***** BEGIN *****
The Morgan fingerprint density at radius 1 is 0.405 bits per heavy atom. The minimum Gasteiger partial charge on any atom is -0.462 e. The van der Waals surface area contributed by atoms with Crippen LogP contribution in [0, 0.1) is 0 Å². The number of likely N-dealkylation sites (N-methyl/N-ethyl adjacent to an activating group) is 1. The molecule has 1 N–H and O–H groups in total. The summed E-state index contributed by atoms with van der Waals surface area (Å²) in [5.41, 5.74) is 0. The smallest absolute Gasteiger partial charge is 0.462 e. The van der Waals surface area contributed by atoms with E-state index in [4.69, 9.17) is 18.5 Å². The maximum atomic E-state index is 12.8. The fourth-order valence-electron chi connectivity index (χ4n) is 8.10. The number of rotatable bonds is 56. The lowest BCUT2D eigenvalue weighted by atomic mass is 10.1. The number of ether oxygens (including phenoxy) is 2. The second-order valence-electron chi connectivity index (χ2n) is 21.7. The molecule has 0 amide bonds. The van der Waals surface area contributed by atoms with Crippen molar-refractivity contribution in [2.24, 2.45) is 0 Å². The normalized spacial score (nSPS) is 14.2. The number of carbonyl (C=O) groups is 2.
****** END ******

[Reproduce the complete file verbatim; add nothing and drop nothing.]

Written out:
The Morgan fingerprint density at radius 1 is 0.405 bits per heavy atom. The minimum Gasteiger partial charge on any atom is -0.462 e. The van der Waals surface area contributed by atoms with Crippen LogP contribution in [0, 0.1) is 0 Å². The number of likely N-dealkylation sites (N-methyl/N-ethyl adjacent to an activating group) is 1. The molecule has 1 N–H and O–H groups in total. The summed E-state index contributed by atoms with van der Waals surface area (Å²) in [5.41, 5.74) is 0. The smallest absolute Gasteiger partial charge is 0.462 e. The van der Waals surface area contributed by atoms with E-state index in [4.69, 9.17) is 18.5 Å². The maximum atomic E-state index is 12.8. The fourth-order valence-electron chi connectivity index (χ4n) is 8.10. The number of rotatable bonds is 56. The lowest BCUT2D eigenvalue weighted by atomic mass is 10.1. The number of ether oxygens (including phenoxy) is 2. The second-order valence-electron chi connectivity index (χ2n) is 21.7. The molecule has 0 amide bonds. The van der Waals surface area contributed by atoms with Crippen molar-refractivity contribution in [2.24, 2.45) is 0 Å². The normalized spacial score (nSPS) is 14.2. The number of carbonyl (C=O) groups is 2.